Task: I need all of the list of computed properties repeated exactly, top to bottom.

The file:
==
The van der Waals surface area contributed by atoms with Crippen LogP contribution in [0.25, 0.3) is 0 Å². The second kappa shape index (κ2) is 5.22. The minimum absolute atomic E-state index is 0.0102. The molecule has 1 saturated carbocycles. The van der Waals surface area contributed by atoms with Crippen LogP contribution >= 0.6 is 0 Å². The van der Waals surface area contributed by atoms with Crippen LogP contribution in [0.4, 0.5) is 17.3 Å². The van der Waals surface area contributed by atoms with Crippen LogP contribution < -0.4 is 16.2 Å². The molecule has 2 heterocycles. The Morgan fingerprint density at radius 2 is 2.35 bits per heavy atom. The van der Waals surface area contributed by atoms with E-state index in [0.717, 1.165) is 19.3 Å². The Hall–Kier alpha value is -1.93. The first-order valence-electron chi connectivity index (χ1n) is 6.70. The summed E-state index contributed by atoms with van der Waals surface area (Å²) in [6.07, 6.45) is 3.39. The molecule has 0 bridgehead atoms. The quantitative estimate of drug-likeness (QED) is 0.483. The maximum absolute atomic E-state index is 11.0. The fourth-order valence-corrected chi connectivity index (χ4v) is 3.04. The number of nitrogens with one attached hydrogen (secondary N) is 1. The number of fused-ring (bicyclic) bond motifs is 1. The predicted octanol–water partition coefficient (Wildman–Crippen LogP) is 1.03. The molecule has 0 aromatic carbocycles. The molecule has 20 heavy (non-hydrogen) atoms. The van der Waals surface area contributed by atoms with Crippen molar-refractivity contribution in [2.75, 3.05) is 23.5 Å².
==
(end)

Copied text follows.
The van der Waals surface area contributed by atoms with Crippen LogP contribution in [0.25, 0.3) is 0 Å². The second kappa shape index (κ2) is 5.22. The minimum absolute atomic E-state index is 0.0102. The molecule has 1 saturated carbocycles. The van der Waals surface area contributed by atoms with Crippen LogP contribution >= 0.6 is 0 Å². The van der Waals surface area contributed by atoms with Crippen LogP contribution in [0.4, 0.5) is 17.3 Å². The van der Waals surface area contributed by atoms with Crippen LogP contribution < -0.4 is 16.2 Å². The molecule has 2 heterocycles. The Morgan fingerprint density at radius 2 is 2.35 bits per heavy atom. The van der Waals surface area contributed by atoms with E-state index in [0.717, 1.165) is 19.3 Å². The Hall–Kier alpha value is -1.93. The first-order valence-electron chi connectivity index (χ1n) is 6.70. The summed E-state index contributed by atoms with van der Waals surface area (Å²) in [6.07, 6.45) is 3.39. The molecule has 0 bridgehead atoms. The quantitative estimate of drug-likeness (QED) is 0.483. The maximum absolute atomic E-state index is 11.0. The fourth-order valence-corrected chi connectivity index (χ4v) is 3.04. The number of nitrogens with one attached hydrogen (secondary N) is 1. The number of fused-ring (bicyclic) bond motifs is 1. The predicted octanol–water partition coefficient (Wildman–Crippen LogP) is 1.03. The molecule has 0 aromatic carbocycles. The molecule has 20 heavy (non-hydrogen) atoms. The van der Waals surface area contributed by atoms with Crippen molar-refractivity contribution in [2.75, 3.05) is 23.5 Å².